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A pediment from Cologne resembles a comparable low relief with two capricorns in heraldic composition (see picture above: Cologne, Römisch-Germanisches Museum. Picture below: Ostia TDV).

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This stylistic feature seems characteristic for ‚provincial‘ sculpture, even in Augustan times, where art historians normally expect the maximum of quality in official art. But one must remember that our Ostian temple of Roma and Augustus had been a private donation, certainly of members of the local elite, but maybe still with certain economic restrictions (compare the discussion about the dedicatory inscription in Geremia-Nucci 2013).
By inserting our „fish“ into the Cologne-pediment, we received a possible reconstruction, which more or less even fitted our three fins (see picture below).

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Roberta Geremia-Nucci has published another fragment, which was already found in 2005. This fragment turned out to be the proof for our hypothesis: It had exactly the same measures, low relief, chisel-marks and stylistic characteristics as our fish! And it showed the front of a goat, two feet, on the globe as seen with the pediment from Cologne!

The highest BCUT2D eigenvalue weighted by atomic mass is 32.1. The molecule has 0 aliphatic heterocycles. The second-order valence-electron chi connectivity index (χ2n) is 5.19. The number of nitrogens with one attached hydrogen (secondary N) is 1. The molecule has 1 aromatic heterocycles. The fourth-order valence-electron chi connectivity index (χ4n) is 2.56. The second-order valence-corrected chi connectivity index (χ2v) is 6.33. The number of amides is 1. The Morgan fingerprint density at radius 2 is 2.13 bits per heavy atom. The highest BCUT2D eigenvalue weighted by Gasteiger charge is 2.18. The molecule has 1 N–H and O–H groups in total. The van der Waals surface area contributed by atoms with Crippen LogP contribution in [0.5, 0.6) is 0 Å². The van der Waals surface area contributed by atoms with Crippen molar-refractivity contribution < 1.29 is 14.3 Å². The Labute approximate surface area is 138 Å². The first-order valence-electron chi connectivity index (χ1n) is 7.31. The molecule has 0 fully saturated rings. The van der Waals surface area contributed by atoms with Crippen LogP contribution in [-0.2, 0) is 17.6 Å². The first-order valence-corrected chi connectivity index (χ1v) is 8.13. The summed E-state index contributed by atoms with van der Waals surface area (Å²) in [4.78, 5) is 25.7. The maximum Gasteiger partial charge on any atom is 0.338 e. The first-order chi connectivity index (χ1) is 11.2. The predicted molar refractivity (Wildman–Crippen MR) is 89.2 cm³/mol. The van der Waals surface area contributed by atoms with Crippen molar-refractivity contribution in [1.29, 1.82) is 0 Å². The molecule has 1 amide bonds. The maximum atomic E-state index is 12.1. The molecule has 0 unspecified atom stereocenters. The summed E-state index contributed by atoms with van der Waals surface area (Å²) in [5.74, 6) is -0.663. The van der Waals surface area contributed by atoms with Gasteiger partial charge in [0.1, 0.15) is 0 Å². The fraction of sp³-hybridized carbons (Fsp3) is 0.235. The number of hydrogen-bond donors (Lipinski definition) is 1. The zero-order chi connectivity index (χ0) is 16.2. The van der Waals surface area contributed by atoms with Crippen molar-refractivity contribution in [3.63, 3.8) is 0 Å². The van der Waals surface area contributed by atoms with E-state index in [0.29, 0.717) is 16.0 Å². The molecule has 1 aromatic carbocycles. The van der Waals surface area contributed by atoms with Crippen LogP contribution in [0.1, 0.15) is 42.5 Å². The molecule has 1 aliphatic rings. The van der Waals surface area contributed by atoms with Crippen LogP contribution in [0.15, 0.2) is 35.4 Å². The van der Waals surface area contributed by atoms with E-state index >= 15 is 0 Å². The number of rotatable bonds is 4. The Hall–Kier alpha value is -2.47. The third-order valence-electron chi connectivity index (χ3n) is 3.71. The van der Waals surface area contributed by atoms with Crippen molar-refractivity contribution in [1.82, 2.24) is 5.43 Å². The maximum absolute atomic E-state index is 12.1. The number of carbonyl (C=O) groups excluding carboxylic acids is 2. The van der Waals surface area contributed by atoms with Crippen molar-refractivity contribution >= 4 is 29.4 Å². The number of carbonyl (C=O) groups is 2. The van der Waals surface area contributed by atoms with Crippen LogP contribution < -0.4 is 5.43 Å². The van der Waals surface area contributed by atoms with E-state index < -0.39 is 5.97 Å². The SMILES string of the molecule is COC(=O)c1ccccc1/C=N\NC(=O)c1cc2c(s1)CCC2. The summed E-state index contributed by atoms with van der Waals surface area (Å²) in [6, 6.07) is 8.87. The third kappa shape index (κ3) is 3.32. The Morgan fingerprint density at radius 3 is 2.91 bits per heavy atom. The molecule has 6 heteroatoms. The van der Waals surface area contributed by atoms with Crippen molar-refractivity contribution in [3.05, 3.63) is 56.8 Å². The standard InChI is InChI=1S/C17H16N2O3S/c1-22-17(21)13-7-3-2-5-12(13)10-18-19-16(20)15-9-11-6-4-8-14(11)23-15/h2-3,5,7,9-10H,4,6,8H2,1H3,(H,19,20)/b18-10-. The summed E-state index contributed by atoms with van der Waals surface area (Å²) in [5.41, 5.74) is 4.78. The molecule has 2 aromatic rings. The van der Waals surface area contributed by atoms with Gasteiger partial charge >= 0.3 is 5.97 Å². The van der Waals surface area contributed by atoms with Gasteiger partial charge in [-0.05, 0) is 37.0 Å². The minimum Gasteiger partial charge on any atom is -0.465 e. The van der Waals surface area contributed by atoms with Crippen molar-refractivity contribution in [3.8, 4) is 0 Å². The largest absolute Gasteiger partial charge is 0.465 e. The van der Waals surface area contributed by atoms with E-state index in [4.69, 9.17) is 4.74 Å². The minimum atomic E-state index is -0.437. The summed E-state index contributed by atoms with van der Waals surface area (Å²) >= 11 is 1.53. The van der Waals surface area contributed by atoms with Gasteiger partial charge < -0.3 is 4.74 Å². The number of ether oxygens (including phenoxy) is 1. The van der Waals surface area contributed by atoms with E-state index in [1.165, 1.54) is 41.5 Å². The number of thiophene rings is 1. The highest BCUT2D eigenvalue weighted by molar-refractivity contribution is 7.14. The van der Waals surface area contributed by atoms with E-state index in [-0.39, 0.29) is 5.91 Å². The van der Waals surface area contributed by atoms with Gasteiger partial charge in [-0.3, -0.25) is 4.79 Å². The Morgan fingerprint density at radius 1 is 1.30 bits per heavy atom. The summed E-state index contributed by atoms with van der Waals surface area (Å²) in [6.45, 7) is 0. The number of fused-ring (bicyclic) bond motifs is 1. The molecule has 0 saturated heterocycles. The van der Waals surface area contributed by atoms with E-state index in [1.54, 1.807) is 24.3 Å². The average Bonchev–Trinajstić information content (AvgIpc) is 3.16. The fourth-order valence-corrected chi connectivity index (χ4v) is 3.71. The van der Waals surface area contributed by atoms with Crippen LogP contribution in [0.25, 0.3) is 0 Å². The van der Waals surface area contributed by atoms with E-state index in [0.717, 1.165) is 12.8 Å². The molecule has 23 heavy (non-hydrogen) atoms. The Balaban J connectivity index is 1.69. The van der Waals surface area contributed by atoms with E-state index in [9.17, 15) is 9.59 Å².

Again, also the fragment of Matthia Pultrone and Roberta Geremia-Nucci could be easily inserted into the Cologne-pediment (see picture below)!

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After inserting 23 further fragments, which we have hitherto identified from our marble pile, TDV, as parts of the pediment, we can fill Gismondi’s and Calza’s reconstruction of the Roma and Augustus temple from 1923 for the first time with the „missing links“, the pediment sculptures (see pictures below: The actual reconstruction of 2015 inserted into Calza’s pediment from 1923 and into the 3-D model of Ostia, published back in 2001). As this is still work in progress, our aim is to reconstruct the complete pediment with further proofs for all minor details soon in our new 3-D-model!

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To be continued in Chapter 5!